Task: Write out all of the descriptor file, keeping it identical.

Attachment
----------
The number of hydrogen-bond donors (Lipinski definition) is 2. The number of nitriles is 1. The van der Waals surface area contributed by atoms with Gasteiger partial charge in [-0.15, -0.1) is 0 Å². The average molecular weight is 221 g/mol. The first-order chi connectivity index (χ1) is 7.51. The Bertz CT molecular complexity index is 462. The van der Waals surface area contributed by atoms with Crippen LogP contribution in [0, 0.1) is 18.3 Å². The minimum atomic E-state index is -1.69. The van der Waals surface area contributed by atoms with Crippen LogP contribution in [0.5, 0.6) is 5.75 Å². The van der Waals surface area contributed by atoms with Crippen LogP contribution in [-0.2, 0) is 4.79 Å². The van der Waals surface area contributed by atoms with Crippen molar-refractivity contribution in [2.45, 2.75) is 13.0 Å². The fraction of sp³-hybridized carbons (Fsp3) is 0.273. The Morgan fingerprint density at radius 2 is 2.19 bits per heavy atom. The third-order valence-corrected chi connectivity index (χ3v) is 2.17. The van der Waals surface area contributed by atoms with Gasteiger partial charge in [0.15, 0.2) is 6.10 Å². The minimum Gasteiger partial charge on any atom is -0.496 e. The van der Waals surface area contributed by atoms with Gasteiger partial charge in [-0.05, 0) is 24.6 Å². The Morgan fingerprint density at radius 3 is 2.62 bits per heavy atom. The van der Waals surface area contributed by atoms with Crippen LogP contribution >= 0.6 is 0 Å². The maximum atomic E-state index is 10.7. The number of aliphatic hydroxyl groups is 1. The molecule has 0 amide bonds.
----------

The number of hydrogen-bond donors (Lipinski definition) is 2. The number of nitriles is 1. The van der Waals surface area contributed by atoms with Gasteiger partial charge in [-0.15, -0.1) is 0 Å². The average molecular weight is 221 g/mol. The first-order chi connectivity index (χ1) is 7.51. The Bertz CT molecular complexity index is 462. The van der Waals surface area contributed by atoms with Crippen LogP contribution in [0, 0.1) is 18.3 Å². The minimum atomic E-state index is -1.69. The van der Waals surface area contributed by atoms with Crippen LogP contribution in [0.5, 0.6) is 5.75 Å². The van der Waals surface area contributed by atoms with Crippen LogP contribution in [-0.2, 0) is 4.79 Å². The van der Waals surface area contributed by atoms with Crippen molar-refractivity contribution in [2.45, 2.75) is 13.0 Å². The fraction of sp³-hybridized carbons (Fsp3) is 0.273. The Morgan fingerprint density at radius 2 is 2.19 bits per heavy atom. The third-order valence-corrected chi connectivity index (χ3v) is 2.17. The van der Waals surface area contributed by atoms with Gasteiger partial charge in [0.15, 0.2) is 6.10 Å². The minimum Gasteiger partial charge on any atom is -0.496 e. The van der Waals surface area contributed by atoms with Gasteiger partial charge in [-0.05, 0) is 24.6 Å². The Morgan fingerprint density at radius 3 is 2.62 bits per heavy atom. The van der Waals surface area contributed by atoms with Crippen LogP contribution >= 0.6 is 0 Å². The maximum atomic E-state index is 10.7. The number of aliphatic hydroxyl groups is 1. The molecule has 0 amide bonds.